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Writing a good quality software should be the first step. For now that is kind of moving goal.( We have some thing along the lines of automatic code quality and architecture quality (static-code-analysis ). We also have regression test suite and test environment similar to some select customers. ) What ever we do, there are cases where only customer see and get crash/error. Sometime they just have performance problem. Some time is a crash, sometime an application object model error.

Generally , how can I reduce the pain? How can I get most (data) out of such situation? What kind of coding/architecture steps that could help in getting more information when problem occurs first time and second time?

Here are the starting points:

Good logging: log4j is starting point. User should able to change the file easily. Providing a small gui to edit such file will be even better. (our logging configuration was sitting in c:/Program Files/ area in windows 7; editing that is not easy for normal users - requires the magical "run as administrator" option.).

Heap Dump : Dumping heap when out-of memory happens.

Automatic submission of error reports: Firefox, intellij etc are good examples. Not sure if there is a ready made library for this.

JMX: For server applications this seems to very useful. I never used it.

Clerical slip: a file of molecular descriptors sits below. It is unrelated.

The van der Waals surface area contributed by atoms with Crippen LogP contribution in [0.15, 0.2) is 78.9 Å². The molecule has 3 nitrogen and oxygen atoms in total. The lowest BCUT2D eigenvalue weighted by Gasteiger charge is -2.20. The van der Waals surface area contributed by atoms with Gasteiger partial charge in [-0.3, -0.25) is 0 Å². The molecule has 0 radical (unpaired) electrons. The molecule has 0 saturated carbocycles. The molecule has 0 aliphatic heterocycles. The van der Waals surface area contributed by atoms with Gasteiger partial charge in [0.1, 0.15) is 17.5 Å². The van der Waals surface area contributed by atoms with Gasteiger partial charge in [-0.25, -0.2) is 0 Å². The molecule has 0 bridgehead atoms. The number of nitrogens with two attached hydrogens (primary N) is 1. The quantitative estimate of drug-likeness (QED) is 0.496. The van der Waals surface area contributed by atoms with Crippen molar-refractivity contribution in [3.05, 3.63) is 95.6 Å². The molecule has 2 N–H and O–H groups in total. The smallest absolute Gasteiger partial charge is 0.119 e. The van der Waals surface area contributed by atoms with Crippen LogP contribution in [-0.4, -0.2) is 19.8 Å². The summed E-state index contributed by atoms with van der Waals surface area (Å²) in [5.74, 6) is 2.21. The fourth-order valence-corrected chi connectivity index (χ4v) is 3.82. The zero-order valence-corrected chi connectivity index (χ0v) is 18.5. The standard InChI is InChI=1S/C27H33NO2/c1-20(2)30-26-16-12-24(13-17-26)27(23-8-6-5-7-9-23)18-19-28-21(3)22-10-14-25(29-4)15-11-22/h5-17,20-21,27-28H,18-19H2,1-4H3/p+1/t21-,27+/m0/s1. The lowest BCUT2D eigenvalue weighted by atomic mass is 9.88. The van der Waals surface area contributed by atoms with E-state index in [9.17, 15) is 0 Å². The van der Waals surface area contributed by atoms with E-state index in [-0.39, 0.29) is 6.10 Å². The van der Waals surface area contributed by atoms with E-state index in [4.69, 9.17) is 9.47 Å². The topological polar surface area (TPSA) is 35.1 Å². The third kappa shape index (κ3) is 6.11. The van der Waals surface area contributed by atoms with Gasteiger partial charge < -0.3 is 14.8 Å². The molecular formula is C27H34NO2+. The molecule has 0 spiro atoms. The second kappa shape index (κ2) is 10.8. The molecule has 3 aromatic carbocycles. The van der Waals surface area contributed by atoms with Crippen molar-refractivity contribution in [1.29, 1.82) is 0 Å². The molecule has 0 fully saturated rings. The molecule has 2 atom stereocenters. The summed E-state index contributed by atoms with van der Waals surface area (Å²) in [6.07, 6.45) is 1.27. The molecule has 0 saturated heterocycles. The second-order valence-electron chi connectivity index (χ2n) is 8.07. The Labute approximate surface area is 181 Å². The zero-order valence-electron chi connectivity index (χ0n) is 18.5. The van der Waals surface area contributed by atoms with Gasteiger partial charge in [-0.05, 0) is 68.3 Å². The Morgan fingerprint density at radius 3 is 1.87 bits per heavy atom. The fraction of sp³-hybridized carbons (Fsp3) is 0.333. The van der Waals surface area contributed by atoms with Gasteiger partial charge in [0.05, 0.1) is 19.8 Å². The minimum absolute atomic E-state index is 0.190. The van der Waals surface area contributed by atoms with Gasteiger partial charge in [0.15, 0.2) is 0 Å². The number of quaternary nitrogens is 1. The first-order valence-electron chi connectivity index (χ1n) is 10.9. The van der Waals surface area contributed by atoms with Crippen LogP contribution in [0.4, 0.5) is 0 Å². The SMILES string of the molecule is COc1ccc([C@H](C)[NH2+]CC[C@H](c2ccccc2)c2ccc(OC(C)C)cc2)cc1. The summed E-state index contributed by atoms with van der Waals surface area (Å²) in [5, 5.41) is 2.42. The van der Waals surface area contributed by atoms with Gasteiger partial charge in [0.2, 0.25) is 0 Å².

A tool to detect system requirements: I am yet to do it.

Ability to automatically upgrade:

Ours is mainly java desktop application that interact with server. I guess there are more steps we could adopt till we get desired quality :)

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2 Answers 2

up vote 1 down vote accepted

For server applications consider a tool like Dynatrace (non-free but good) to get a semi-realtime look into your code.

Not exactly in par with your question, but in general try to find errors before they get to GA via tools like FindBugs and Sonar.

I don't know of a auto-error-submission library but a quick RESTfull web service would be easy to build an very valuable.

Sorry, this isn't an overly complete answer but a few bits I've picked up over the years.

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A couple of suggestions:

  1. Good QA before rolling out products to customers including performance and load testing.
  2. Sufficient / appropriate client and server side logging in order to help diagnose problems when they occur.
  3. Training (beta) customers on bug writing guidelines. This might include capturing release information from a Help | About, including precise steps for reproducing an issue, screenshots and log information. It's much harder to diagnose a problem when the reports are incomplete.
  4. A lot of problems are data specific and require copies of customer data to reproduce. If possible, maintain test environments which include customer data / configuration.
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